Should Massachusetts drivers be prohibited from holding cellphones when calling?
Alice H. Peisch
State representative, Wellesley Democrat
I support legislation banning the use of hand-held cellphones while driving in Massachusetts. This is a commonsense policy for which I have consistently voted over the past several years when it has come before the House. I often hear from those in the MetroWest area concerned about accidents or near-accidents they have witnessed while driving along the MassPike or Route 9 caused by distracted drivers looking at their cellphones. Based on the number of people who have contacted me in support of such a ban, I believe that the majority of Massachusetts residents share this view.
In 2010, the Legislature passed a comprehensive safe-driving law that included a ban on texting for all drivers and a complete ban on hand-held cellphone use by junior operators. While this was a step in the right direction, it did not go far enough, since uses other than texting can be equally distracting for all drivers, regardless of age or experience. Moreover, the ban on texting only is difficult to enforce since it is virtually impossible for police to determine if a driver is texting or inputting a phone number.
According to the Insurance Institute for Highway Safety, 14 states and the District of Columbia currently ban all drivers from using hand-held phones, including our neighboring states of New Hampshire, Vermont, Connecticut, and New York. While opponents may argue that a full ban has had little impact on overall motor vehicle accident rates in these states, the prevention of even one fatal or serious accident is clearly worth the minor inconvenience we experience having to use a hands-free device while driving.
The Legislature is considering a bill this session to expand the ban on texting to a broader ban on all uses of hand-held mobile devices. This bill recently received a favorable report from the Joint Committee on Transportation and is awaiting further action from the Legislature. I believe that it is time for Massachusetts to join its neighbors and ban the use of all hand-held devices while driving, making the roads safer for all of us in the Commonwealth.
Ken Van Tassell
Clinton resident who works in Framingham; former Libertarian candidate for state representative in a MetroWest district
Imagine, if you will, the following scenario. Just another rainy Saturday night in Framingham. The radiance of a cellphone screen illuminates the cabin of a gray Ford Focus traveling east on the Massachusetts Turnpike. Is it the passenger’s phone or the driver’s? To the state trooper, that doesn’t matter. He has already secured the pretext needed to conduct another unjust fishing expedition involving a young adult’s motor vehicle.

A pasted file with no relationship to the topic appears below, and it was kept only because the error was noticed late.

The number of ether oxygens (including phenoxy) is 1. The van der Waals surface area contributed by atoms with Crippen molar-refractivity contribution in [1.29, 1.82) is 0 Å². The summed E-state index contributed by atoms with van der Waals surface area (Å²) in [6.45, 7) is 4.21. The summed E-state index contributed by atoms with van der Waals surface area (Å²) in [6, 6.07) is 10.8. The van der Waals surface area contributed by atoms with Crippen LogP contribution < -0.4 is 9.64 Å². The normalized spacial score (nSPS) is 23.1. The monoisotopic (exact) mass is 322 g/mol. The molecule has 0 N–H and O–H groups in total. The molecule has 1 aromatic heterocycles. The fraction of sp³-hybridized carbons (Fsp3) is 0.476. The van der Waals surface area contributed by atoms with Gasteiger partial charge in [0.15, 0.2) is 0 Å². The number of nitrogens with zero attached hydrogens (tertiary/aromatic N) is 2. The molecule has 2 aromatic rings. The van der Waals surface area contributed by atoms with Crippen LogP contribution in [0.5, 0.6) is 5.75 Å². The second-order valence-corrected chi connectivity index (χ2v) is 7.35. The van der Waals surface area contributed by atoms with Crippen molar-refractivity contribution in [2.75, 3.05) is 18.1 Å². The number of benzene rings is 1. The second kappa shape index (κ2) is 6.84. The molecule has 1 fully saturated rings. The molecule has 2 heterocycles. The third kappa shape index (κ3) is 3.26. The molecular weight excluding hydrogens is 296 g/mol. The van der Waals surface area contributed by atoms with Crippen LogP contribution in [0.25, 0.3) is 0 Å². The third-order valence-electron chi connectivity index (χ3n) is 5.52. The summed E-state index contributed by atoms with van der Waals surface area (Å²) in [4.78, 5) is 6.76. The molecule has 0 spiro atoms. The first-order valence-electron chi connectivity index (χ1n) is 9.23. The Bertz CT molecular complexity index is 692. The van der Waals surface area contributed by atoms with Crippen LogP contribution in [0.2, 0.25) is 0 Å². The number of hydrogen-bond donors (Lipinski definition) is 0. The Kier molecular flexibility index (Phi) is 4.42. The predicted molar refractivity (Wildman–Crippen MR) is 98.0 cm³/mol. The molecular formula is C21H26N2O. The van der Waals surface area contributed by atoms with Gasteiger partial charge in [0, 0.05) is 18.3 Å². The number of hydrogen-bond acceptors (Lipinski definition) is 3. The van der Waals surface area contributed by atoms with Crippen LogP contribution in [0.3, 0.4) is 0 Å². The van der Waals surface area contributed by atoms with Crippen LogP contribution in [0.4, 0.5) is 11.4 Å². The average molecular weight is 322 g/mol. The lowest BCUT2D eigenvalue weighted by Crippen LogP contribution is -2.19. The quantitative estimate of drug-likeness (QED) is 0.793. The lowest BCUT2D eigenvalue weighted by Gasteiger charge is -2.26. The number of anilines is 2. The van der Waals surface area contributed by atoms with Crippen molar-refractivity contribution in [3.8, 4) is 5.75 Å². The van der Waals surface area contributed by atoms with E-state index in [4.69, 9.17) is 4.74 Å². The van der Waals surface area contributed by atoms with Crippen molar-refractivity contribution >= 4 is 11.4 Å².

As the driver lowers her window, the trooper asks, “Are there any illegal weapons or drugs in the car? Mind if I take a quick look around the inside of your vehicle?” What started out as a stop for a minor infraction quickly escalates to the driver being placed in handcuffs, and staring down the possibility of a year in jail for possession of the one ecstasy tablet she forgot was in her center console. Ask yourself, who is the victim in this crime?
Stories like this are already far too common, and prohibiting drivers from holding cellphones while making a call will do nothing to make the streets safer while providing yet another avenue for law enforcement officers to conduct pretextual traffic stops of motorists who are intimidated into waiving their right to deny an officer’s request to search their vehicle without a warrant.
The addition of this state law will surely be wielded as a tool in the continuance of a longstanding practice by Boston police of disproportionately stopping minorities. Despite comprising about 25 percent of the city’s population, African-Americans were the subject of a whopping 71 percent of Boston police-civilian encounters between 2015 and 2016.
Massachusetts already has strict laws and penalties for reckless driving, and those who are observed driving in a dangerous manner can be stopped, ticketed, or even arrested by law enforcement without the addition of this statute. Those who cause accidents due to driving distracted also bear the market penalty of increased auto insurance costs.
With community distrust of law enforcement at what seems to be an all-time high, isn’t it time that we step back and consider the benefits of reducing civilian-police encounters only to those that are absolutely necessary?
Last week’s argument: Should Holliston ban the sale of recreational marijuana?
Yes: 70.97% (22 votes)
No: 29.03% (9 votes)